I arrived in Canberra a bit over a week ago, and have finally adjusted to both the time change, and the chilly June mornings. Australian National University is located in the Acton suburb, about a 25 minute walk from where I am staying in the O'Connor suburb. The labs and facilities in the Research School of Biology are impressive: multiple glasshouse facilities, an airplane hanger full of growth chambers (or it seemed that way), and every piece of equipment one could use to measure a plant. The Atkin Lab at ANU shares a large lab and office space with the lab of Marilyn Ball, and I've enjoyed getting to know many people over meetings, lunches and the occasional Torres Strait Islander dance performance at Union Court.
Prior to shipping off to Black Rock Forest in Cornwall, NY, I need to train myself on familiar (Li-Cor 6400) and unfamiliar (WALZ peltier controlled chambers) equipment. The past few days in the lab consisted of a lot of COM-port locating and assigning, button pushing, and leaf-clipping. I've received invaluable help from Jack Egerton, who knows the ins-and-outs of all the machines (his hands below adjusting a thermocouple).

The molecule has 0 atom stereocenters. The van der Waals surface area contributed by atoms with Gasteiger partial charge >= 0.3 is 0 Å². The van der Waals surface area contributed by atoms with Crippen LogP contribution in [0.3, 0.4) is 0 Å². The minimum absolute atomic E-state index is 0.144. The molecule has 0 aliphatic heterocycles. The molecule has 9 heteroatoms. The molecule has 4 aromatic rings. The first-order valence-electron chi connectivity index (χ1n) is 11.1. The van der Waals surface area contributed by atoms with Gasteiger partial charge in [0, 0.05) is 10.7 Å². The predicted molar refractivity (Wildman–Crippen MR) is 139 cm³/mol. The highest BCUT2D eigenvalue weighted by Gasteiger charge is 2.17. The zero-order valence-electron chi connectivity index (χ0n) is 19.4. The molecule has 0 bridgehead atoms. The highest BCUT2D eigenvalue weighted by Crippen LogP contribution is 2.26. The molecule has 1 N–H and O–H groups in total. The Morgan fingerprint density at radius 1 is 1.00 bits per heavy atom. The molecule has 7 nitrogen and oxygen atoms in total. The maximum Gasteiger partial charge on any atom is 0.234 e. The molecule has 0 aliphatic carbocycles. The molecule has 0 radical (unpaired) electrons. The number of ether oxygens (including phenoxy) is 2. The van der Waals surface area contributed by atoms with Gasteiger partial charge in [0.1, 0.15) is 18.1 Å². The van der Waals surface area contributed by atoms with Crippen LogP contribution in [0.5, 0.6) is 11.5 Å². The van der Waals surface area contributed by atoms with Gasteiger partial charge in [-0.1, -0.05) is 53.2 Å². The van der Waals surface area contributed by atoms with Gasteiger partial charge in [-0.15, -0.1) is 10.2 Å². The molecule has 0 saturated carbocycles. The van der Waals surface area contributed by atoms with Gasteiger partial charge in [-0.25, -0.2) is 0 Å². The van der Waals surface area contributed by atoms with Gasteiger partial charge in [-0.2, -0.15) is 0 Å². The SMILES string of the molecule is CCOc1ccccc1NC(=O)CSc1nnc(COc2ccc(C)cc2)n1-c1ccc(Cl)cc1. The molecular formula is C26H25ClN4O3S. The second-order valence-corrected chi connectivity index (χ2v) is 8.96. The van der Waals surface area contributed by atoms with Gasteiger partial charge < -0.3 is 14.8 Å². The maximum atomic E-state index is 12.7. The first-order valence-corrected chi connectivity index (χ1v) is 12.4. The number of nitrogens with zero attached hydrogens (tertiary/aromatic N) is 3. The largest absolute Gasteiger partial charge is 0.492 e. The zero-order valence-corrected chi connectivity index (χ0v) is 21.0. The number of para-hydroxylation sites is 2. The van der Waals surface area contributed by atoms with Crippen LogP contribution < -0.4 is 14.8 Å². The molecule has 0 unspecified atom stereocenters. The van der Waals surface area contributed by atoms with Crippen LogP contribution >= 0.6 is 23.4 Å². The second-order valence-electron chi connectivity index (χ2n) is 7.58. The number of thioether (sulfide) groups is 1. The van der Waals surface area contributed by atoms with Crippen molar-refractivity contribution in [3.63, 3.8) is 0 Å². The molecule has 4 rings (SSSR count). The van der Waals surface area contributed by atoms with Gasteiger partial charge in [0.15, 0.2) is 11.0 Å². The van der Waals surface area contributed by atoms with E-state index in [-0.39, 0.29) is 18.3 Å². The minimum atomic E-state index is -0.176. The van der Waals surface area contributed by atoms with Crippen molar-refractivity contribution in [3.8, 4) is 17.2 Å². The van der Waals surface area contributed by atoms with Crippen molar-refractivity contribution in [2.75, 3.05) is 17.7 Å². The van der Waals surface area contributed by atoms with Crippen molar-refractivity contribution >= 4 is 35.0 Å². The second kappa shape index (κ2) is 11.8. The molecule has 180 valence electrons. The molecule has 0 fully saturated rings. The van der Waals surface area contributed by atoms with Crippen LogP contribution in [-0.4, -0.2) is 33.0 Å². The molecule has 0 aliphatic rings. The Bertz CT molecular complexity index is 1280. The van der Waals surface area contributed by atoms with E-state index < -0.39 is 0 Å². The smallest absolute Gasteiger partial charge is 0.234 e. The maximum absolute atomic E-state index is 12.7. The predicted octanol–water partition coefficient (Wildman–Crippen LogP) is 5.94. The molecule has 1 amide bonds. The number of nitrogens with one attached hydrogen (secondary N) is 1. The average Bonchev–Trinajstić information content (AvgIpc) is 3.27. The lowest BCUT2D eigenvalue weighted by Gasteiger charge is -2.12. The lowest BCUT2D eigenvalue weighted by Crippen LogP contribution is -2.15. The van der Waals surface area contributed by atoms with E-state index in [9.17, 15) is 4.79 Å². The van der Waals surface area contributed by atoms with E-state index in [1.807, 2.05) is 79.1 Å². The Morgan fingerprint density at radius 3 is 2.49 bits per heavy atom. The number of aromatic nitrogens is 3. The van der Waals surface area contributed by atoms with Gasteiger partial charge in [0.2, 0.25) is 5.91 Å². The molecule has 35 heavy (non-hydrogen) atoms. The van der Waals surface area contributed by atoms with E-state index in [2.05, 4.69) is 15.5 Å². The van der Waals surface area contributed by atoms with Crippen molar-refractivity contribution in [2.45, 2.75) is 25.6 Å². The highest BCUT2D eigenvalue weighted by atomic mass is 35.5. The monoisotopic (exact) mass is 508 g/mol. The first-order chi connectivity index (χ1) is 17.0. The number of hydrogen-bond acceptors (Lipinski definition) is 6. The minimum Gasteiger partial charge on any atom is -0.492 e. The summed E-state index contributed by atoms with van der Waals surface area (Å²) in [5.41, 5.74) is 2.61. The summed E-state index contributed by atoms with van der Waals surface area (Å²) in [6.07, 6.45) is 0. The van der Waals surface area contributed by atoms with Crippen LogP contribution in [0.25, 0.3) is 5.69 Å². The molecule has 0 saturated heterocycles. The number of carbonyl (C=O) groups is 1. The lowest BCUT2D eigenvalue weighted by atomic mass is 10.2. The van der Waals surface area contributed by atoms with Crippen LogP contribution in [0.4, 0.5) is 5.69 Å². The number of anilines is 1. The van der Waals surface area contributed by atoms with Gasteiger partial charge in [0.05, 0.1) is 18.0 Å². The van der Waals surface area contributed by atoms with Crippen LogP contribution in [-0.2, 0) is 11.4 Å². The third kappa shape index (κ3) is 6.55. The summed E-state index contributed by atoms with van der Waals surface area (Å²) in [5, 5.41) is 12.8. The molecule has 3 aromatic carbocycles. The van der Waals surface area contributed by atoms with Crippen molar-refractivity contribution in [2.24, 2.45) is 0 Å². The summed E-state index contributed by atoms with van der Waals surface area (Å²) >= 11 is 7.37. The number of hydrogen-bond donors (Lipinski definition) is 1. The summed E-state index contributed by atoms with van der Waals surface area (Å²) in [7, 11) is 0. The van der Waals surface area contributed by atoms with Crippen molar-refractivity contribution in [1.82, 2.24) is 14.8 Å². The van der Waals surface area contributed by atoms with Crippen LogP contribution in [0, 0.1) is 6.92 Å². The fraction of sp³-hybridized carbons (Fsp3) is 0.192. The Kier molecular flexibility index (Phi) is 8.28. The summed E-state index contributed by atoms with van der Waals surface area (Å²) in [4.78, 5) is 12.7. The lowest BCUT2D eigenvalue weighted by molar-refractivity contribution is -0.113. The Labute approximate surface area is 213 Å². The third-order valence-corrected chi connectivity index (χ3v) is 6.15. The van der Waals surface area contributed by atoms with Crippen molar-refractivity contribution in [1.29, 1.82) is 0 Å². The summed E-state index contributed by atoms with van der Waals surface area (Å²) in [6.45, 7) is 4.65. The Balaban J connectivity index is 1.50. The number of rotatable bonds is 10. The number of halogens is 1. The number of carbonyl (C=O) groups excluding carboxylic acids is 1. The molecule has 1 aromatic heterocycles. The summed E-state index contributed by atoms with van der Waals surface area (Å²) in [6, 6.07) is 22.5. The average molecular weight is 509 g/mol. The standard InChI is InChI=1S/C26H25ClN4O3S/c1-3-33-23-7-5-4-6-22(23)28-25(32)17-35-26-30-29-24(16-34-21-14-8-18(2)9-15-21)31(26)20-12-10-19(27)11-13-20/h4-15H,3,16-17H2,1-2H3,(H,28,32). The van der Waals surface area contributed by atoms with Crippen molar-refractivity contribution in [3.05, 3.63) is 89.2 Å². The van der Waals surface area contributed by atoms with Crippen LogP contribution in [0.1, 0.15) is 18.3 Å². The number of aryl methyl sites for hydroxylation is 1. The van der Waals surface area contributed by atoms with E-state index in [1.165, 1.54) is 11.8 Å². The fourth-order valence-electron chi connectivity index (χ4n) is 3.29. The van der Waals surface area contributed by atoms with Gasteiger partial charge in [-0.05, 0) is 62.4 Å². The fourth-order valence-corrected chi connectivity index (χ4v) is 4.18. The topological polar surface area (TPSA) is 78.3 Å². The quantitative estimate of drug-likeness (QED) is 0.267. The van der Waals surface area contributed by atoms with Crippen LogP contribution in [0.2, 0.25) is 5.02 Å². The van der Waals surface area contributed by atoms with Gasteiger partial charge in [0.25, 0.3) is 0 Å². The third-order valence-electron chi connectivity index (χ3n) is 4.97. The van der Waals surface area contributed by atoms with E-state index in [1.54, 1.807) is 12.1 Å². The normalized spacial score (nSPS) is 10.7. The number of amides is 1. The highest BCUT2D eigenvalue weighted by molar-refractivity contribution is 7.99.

The next week or so will consist of plenty planning - both in terms of straight logistics (packing, shipping, receiving, airfare booking, ordering supplies), as well as research design (what and where to measure leaves, how to assemble data into a larger framework). After months, nay a year, of writing up data I collected at Toolik Lake, and creating figures, tables, and interpreting results, I am reminded of how detailed and sometimes tedious collecting raw data from the field can be. COM port fidgeting and "matching" the 6400 is quickly forgotten (for the better) during data analysis, interpretation, and later write up, but all those tedious elements feed into the larger experiment...and I can't delegate it all to a grad student just yet.